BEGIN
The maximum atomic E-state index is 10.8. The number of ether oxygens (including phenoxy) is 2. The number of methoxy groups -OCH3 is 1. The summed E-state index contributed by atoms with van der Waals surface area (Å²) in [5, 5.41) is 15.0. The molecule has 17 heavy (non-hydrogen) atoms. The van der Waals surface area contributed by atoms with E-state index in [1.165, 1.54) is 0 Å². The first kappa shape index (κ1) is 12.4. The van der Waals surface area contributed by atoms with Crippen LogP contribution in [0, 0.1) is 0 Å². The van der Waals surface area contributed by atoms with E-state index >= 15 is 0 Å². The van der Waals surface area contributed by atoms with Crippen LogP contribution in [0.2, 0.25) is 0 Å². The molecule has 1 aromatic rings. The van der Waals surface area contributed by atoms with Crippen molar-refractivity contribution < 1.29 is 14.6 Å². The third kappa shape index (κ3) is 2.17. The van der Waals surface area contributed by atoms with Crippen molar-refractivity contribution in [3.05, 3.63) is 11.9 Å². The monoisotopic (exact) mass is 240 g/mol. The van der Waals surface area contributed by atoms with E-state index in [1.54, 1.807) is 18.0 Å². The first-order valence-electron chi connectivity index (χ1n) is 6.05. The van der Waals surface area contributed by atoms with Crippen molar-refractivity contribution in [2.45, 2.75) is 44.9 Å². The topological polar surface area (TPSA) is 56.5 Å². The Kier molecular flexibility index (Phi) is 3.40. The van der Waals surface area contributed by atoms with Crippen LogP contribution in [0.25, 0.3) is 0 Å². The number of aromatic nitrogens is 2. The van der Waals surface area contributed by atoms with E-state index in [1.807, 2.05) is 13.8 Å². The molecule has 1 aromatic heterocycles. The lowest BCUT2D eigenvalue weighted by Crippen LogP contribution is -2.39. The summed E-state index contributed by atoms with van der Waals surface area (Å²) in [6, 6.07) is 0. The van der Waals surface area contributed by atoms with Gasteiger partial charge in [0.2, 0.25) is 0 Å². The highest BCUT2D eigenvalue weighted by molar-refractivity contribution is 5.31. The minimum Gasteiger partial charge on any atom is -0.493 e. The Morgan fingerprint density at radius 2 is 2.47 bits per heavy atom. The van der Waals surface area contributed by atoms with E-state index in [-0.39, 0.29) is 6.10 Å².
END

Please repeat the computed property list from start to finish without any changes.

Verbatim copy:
The maximum atomic E-state index is 10.8. The number of ether oxygens (including phenoxy) is 2. The number of methoxy groups -OCH3 is 1. The summed E-state index contributed by atoms with van der Waals surface area (Å²) in [5, 5.41) is 15.0. The molecule has 17 heavy (non-hydrogen) atoms. The van der Waals surface area contributed by atoms with E-state index in [1.165, 1.54) is 0 Å². The first kappa shape index (κ1) is 12.4. The van der Waals surface area contributed by atoms with Crippen LogP contribution in [0, 0.1) is 0 Å². The van der Waals surface area contributed by atoms with E-state index >= 15 is 0 Å². The van der Waals surface area contributed by atoms with Crippen LogP contribution in [0.2, 0.25) is 0 Å². The molecule has 1 aromatic rings. The van der Waals surface area contributed by atoms with Crippen molar-refractivity contribution < 1.29 is 14.6 Å². The third kappa shape index (κ3) is 2.17. The van der Waals surface area contributed by atoms with Crippen molar-refractivity contribution in [3.05, 3.63) is 11.9 Å². The monoisotopic (exact) mass is 240 g/mol. The van der Waals surface area contributed by atoms with E-state index in [1.54, 1.807) is 18.0 Å². The first-order valence-electron chi connectivity index (χ1n) is 6.05. The van der Waals surface area contributed by atoms with Crippen molar-refractivity contribution in [2.45, 2.75) is 44.9 Å². The topological polar surface area (TPSA) is 56.5 Å². The Kier molecular flexibility index (Phi) is 3.40. The van der Waals surface area contributed by atoms with Crippen LogP contribution in [0.25, 0.3) is 0 Å². The number of aromatic nitrogens is 2. The van der Waals surface area contributed by atoms with E-state index in [1.807, 2.05) is 13.8 Å². The molecule has 1 aromatic heterocycles. The lowest BCUT2D eigenvalue weighted by Crippen LogP contribution is -2.39. The summed E-state index contributed by atoms with van der Waals surface area (Å²) in [6, 6.07) is 0. The van der Waals surface area contributed by atoms with Gasteiger partial charge in [0.2, 0.25) is 0 Å². The highest BCUT2D eigenvalue weighted by molar-refractivity contribution is 5.31. The minimum Gasteiger partial charge on any atom is -0.493 e. The Morgan fingerprint density at radius 2 is 2.47 bits per heavy atom. The van der Waals surface area contributed by atoms with E-state index in [-0.39, 0.29) is 6.10 Å².